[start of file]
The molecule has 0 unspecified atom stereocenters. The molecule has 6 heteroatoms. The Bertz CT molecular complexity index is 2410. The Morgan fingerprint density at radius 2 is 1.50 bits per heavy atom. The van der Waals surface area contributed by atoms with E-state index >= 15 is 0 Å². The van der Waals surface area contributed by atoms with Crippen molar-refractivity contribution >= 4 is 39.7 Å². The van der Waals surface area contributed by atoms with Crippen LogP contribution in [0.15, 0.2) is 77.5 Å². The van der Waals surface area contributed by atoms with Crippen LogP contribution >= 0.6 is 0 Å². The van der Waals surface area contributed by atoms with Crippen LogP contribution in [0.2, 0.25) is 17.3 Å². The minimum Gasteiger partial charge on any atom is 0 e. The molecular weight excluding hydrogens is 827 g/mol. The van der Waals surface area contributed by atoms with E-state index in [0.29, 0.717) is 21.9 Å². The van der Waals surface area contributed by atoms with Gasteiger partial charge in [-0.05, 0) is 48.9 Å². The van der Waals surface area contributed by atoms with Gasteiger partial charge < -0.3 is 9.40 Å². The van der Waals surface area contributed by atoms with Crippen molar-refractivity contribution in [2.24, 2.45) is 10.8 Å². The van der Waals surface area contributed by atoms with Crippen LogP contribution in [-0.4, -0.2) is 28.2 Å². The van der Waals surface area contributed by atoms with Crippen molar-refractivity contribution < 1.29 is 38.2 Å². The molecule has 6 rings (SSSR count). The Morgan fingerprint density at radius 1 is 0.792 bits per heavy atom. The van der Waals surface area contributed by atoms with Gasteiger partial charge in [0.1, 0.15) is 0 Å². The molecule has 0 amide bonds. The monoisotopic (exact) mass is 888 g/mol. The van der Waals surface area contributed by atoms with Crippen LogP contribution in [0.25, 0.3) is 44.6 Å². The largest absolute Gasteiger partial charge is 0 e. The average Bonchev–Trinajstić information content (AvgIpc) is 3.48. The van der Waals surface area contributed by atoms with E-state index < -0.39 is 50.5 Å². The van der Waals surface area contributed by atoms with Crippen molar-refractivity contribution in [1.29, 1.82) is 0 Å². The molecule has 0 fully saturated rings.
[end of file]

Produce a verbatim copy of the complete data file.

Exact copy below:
The molecule has 0 unspecified atom stereocenters. The molecule has 6 heteroatoms. The Bertz CT molecular complexity index is 2410. The Morgan fingerprint density at radius 2 is 1.50 bits per heavy atom. The van der Waals surface area contributed by atoms with E-state index >= 15 is 0 Å². The van der Waals surface area contributed by atoms with Crippen molar-refractivity contribution >= 4 is 39.7 Å². The van der Waals surface area contributed by atoms with Crippen LogP contribution in [0.15, 0.2) is 77.5 Å². The van der Waals surface area contributed by atoms with Crippen LogP contribution >= 0.6 is 0 Å². The van der Waals surface area contributed by atoms with Crippen LogP contribution in [0.2, 0.25) is 17.3 Å². The minimum Gasteiger partial charge on any atom is 0 e. The molecular weight excluding hydrogens is 827 g/mol. The van der Waals surface area contributed by atoms with E-state index in [0.29, 0.717) is 21.9 Å². The van der Waals surface area contributed by atoms with Gasteiger partial charge in [-0.05, 0) is 48.9 Å². The van der Waals surface area contributed by atoms with Gasteiger partial charge < -0.3 is 9.40 Å². The van der Waals surface area contributed by atoms with Crippen molar-refractivity contribution in [2.24, 2.45) is 10.8 Å². The van der Waals surface area contributed by atoms with Crippen LogP contribution in [-0.4, -0.2) is 28.2 Å². The van der Waals surface area contributed by atoms with Crippen molar-refractivity contribution < 1.29 is 38.2 Å². The molecule has 6 rings (SSSR count). The Morgan fingerprint density at radius 1 is 0.792 bits per heavy atom. The van der Waals surface area contributed by atoms with Gasteiger partial charge in [0.1, 0.15) is 0 Å². The molecule has 0 amide bonds. The monoisotopic (exact) mass is 888 g/mol. The van der Waals surface area contributed by atoms with Crippen LogP contribution in [0.25, 0.3) is 44.6 Å². The largest absolute Gasteiger partial charge is 0 e. The average Bonchev–Trinajstić information content (AvgIpc) is 3.48. The van der Waals surface area contributed by atoms with E-state index < -0.39 is 50.5 Å². The van der Waals surface area contributed by atoms with Crippen molar-refractivity contribution in [1.29, 1.82) is 0 Å². The molecule has 0 fully saturated rings.